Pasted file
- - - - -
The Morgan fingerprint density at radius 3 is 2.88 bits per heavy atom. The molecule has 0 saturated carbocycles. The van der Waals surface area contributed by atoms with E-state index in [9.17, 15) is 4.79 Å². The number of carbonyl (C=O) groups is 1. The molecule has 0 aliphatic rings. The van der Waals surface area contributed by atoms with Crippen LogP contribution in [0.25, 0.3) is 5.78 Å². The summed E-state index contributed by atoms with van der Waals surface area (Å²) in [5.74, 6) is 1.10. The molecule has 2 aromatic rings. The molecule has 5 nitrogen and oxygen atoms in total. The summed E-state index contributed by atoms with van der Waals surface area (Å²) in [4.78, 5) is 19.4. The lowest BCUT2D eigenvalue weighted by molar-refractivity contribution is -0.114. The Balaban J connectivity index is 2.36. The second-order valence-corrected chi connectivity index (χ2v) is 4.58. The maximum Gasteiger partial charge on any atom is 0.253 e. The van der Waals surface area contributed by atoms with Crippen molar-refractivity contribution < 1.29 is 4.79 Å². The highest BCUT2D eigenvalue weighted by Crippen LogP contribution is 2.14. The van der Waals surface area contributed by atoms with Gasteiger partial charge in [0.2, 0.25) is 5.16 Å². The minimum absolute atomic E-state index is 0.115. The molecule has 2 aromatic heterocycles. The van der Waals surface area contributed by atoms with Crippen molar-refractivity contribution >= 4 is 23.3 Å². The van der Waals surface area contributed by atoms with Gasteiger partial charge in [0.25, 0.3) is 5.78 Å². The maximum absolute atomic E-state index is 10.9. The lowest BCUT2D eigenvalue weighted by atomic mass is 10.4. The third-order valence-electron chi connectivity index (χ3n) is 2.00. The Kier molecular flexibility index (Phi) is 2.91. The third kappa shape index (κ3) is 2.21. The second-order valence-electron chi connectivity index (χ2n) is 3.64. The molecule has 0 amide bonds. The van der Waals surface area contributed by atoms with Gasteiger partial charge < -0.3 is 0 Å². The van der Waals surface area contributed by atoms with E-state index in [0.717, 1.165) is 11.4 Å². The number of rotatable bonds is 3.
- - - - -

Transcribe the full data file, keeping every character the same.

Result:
The Morgan fingerprint density at radius 3 is 2.88 bits per heavy atom. The molecule has 0 saturated carbocycles. The van der Waals surface area contributed by atoms with E-state index in [9.17, 15) is 4.79 Å². The number of carbonyl (C=O) groups is 1. The molecule has 0 aliphatic rings. The van der Waals surface area contributed by atoms with Crippen LogP contribution in [0.25, 0.3) is 5.78 Å². The summed E-state index contributed by atoms with van der Waals surface area (Å²) in [5.74, 6) is 1.10. The molecule has 2 aromatic rings. The molecule has 5 nitrogen and oxygen atoms in total. The summed E-state index contributed by atoms with van der Waals surface area (Å²) in [4.78, 5) is 19.4. The lowest BCUT2D eigenvalue weighted by molar-refractivity contribution is -0.114. The Balaban J connectivity index is 2.36. The second-order valence-corrected chi connectivity index (χ2v) is 4.58. The maximum Gasteiger partial charge on any atom is 0.253 e. The van der Waals surface area contributed by atoms with Crippen molar-refractivity contribution < 1.29 is 4.79 Å². The highest BCUT2D eigenvalue weighted by Crippen LogP contribution is 2.14. The van der Waals surface area contributed by atoms with Gasteiger partial charge in [0.2, 0.25) is 5.16 Å². The minimum absolute atomic E-state index is 0.115. The molecule has 2 aromatic heterocycles. The van der Waals surface area contributed by atoms with Crippen molar-refractivity contribution >= 4 is 23.3 Å². The van der Waals surface area contributed by atoms with Gasteiger partial charge in [0.25, 0.3) is 5.78 Å². The maximum absolute atomic E-state index is 10.9. The lowest BCUT2D eigenvalue weighted by atomic mass is 10.4. The third-order valence-electron chi connectivity index (χ3n) is 2.00. The Kier molecular flexibility index (Phi) is 2.91. The third kappa shape index (κ3) is 2.21. The second-order valence-electron chi connectivity index (χ2n) is 3.64. The molecule has 0 amide bonds. The van der Waals surface area contributed by atoms with Gasteiger partial charge < -0.3 is 0 Å². The van der Waals surface area contributed by atoms with E-state index in [0.717, 1.165) is 11.4 Å². The number of rotatable bonds is 3.